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Coupe Door Panel Project

1367 Views 8 Replies 4 Participants Last post by  sayoda
I wanted to share a bit of the door panel work I finally got after for the CQ. Quick back story is I had paid a shop a few years ago to recover the door cards sans any cushioning. There are fewer and fewer Auto upholstery shops these days and it seems even fewer that do quality work. Needless to say the covers peeled as many have reported after doing the job. Not only with Audi's but many vehicles of the vintage. Like much of this type of work it's true craftsmanship. IICR I paid $200 for the pair and thought that seemed reasonable, leaving the "pros to do it". Well, you get what you pay for. As you might infer from the photos, there is a lot of work involved to get it done correctly. What was also obvious is that the upholsterer I used cut several corners.

But I digress. I spent a lot of time reading about recovering the cards and what can't be said enough is that you need to use the pricey DAP Weldwood Landau Top and Trim contact adhesive. And given the amount of time removing, cleaning, prepping, masking, cutting, etc. why not pay for the best adhesive on the market?

If I were to do the project again or advise others, I'd recommend using a combination of hot glue *and* self tapping screws to re-attach the door pockets. Especially on the driver side that has 2x the number of plastic rivets; re-soldering the rivets proved quite challenging to get everything lined up and not wanting to leave so much as a pin hole in the finished covering.

I'd estimate I had 12 hours total over 3 days.

It is my hope that these cards now outlive me. That will be the ultimate test. They look fantastic and so far I am happy with the results. I went with 1/8" Volara sculpting foam for the plush "factory" feel. It really shows.

Now that I have a 3/4 of a gallon of this expensive adhesive I'll need to get after the headliner. :)

I'll update with final pictures of them mounted. It got late getting them back on the car and then was raining all day today.

"Workshop"....notice another related project on the "electrical bench". <winkwink> I'm looking for a handout from a forum member to get my seat reclining again!

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jbrentd said:
Looks great. This is on my long list of to dos.

I've got a couple questions. If the leather is in good shape, can it be reused. And can you brush on the glue you bought?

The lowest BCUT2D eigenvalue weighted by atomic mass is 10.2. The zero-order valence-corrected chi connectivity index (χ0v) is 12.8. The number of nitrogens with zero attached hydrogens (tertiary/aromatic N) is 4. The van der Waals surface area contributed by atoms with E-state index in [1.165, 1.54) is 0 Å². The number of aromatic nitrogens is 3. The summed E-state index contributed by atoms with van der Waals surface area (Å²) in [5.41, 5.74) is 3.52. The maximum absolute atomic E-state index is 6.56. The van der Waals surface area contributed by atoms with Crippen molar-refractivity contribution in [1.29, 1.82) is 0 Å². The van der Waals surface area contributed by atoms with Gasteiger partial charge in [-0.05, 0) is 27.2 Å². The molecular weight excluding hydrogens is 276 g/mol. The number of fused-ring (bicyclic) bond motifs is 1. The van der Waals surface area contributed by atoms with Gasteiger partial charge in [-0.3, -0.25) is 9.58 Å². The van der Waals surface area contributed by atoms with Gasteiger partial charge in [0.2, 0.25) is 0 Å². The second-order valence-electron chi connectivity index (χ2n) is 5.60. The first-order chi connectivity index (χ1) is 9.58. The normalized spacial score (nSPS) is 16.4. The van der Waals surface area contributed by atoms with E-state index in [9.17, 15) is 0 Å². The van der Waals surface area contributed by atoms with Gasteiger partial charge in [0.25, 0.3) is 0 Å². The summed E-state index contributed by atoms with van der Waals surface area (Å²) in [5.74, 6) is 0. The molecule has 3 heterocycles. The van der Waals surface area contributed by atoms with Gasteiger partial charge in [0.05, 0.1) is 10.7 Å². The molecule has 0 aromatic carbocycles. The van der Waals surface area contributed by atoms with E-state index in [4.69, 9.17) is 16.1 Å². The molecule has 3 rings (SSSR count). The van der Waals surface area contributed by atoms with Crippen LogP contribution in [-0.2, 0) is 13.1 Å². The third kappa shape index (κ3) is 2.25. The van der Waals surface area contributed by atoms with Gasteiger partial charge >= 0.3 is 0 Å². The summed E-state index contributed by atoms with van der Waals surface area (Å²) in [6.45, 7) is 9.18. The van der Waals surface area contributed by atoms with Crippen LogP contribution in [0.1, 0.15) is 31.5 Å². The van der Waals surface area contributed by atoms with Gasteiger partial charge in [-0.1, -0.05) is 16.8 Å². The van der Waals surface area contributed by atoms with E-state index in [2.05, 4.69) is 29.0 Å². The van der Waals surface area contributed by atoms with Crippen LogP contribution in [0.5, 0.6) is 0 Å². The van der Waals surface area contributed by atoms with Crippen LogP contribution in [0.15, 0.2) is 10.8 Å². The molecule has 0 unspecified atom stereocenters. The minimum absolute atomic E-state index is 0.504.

Yes, I reused mine. I was quite surprised at the durability of the hide side. I had used soft bristle brush to attack the old adhesive and ended up using a brass bristle and quite a bit of force, at least (or felt like) an hour on each skin.

I used standard foam (wide) brush for application. I was a bit nervous getting the 'setting' time right since it does take a few minutes to apply to hide and then foam and then the following day, hide/foam to door card. It worked out OK. I had my wife's set of hands which was very helpful applying the skins to the card. She held the long end while I could focus on getting the other end lined up at the corner. Definitely a job where you don't want any distractions.

Supposedly applying with brush can affect the finish quality since some parts of the skin may absorb more of the adhesive and it'll show through. I didn't see that as an issue though in my case although I have decent brushing skills. At least it doesn't show to the degree that I see an issue. This product is used by pros doing concours level figure that in.
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90quattrocoupe said:
What did you use to hold the panels to the door, while you applied the hot glue?

Greg W.
I'm not sure that I follow your question Greg. This contact adhesive is applied at room temperature to both pieces, door skin and then to the door card. You then wait about 5-10 minutes until both sides are just tacky. At that point you set the skin onto the card making sure everything is lined up. I used a heat gun on low setting at about 8" while working the corners and making sure everything is nice and aligned. A second pair of steady hands helps.
90quattrocoupe said:
Thanks. I was talking about how you held the pockets to the panels, while the hot glue set.

Greg W.
That was a bitch. I started at one end and melted the glue while applying pressure 6o the pocket until "by feel" it was snug. After getting the pocket firm against the card, I went back peg by peg and tried to firm some up.

Advice for future would be to use some small clamps and self tapping screws for some of the pockets that just won't sync. It was really trial by error probing blindly with the heat gun. Also I would recommend doing it outside. The fumes are incredibly toxic.
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